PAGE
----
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KANSAS CITY, Kan. — Roeland Park’s City Council is the latest city to drop its mask mandate following a vote Monday night.

Wyandotte County is now the only jurisdiction in the Kansas City metro left with a public mask mandate. It expires Friday morning, unless the Unified Government votes to extend the mandate during Thursday’s meeting.

Kansas City, Missouri still has a mask rule for people inside school buildings and on school buses, which is in effect through Dec. 2.

Doctors warn that by dropping mask mandates, the community, and the country, will see another surge over the winter.

“I think we are seeing it around the country. Colorado, Montana, the mountain west, and other areas, even Vermont,” Dr. Steve Stites, chief medical officer for KU Health System, said during an update Tuesday morning.

“When you start taking masks off, and you go indoors, people are going to get sick again and we’re going to see that increasing rise in COVID-19 numbers. And that’s exactly what we’re starting to see.”

Large family gatherings starting with Thanksgiving next week, which might include unvaccinated people, and the return of colder weather, which means more people will be inside together, also have health experts concerned.

Because of those changes, Stites said he expects to see cases increase again and pointed to data health experts are already beginning to receive.

“Coming out of Lawrence is some wastewater testing showing that the last two data points are the highest they have been of the entire pandemic. That should concern us, right? Because we know the wastewater testing historically has predicted the rise in case counts, that shouldn’t surprise us,” Stites said.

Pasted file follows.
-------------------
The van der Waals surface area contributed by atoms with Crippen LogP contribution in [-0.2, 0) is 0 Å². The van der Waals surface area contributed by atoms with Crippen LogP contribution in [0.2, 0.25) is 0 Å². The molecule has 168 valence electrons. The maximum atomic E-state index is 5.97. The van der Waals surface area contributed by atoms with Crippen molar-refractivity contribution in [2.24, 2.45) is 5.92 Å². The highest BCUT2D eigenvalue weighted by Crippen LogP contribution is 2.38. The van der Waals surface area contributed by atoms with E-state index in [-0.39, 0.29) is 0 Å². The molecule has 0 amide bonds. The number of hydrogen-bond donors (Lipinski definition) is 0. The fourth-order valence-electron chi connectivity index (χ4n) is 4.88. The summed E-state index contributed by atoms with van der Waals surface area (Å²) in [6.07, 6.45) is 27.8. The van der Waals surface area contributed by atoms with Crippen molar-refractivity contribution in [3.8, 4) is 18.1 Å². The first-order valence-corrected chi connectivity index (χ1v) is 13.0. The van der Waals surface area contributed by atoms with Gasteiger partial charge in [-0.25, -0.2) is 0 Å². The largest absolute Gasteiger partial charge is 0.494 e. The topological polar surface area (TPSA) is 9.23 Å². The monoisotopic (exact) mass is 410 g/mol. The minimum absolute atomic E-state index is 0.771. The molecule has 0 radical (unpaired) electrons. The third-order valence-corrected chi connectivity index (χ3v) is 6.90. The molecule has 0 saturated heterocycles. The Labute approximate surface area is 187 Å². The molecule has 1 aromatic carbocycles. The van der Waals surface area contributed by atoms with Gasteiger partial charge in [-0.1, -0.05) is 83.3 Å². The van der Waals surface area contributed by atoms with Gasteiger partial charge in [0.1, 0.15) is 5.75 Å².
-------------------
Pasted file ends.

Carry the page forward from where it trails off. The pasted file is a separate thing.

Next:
The real concern for Stites, and other health experts, is that while the last round of mask mandates helped COVID-19 cases drop, they didn’t decline as dramatically as they did last spring when the first mask mandates were in place.

“Now we’re seeing the dip went down to the 14-15 range and is starting to accelerate up. I think unfortunately we’re going to still start to see that rise,” Stites said.

Stites and other health experts say the best news is that it’s easy to protect yourself against the virus. Just by getting vaccinated, the odds of needing to be hospitalized if you contract the disease decline dramatically.

“There continues to be supportive data that this continues to be a pandemic of the unvaccinated as 90-plus percent of the people who are dying continue to be unvaccinated,” Dr. Dana Hawkinson, Infectious Disease Specialist at the University of Kansas Health System, said.

COVID-19 vaccines are available for people age 5 and older. You can get a vaccine at pharmacies, health departments, clinics, and doctors offices. Many accept walk-ins.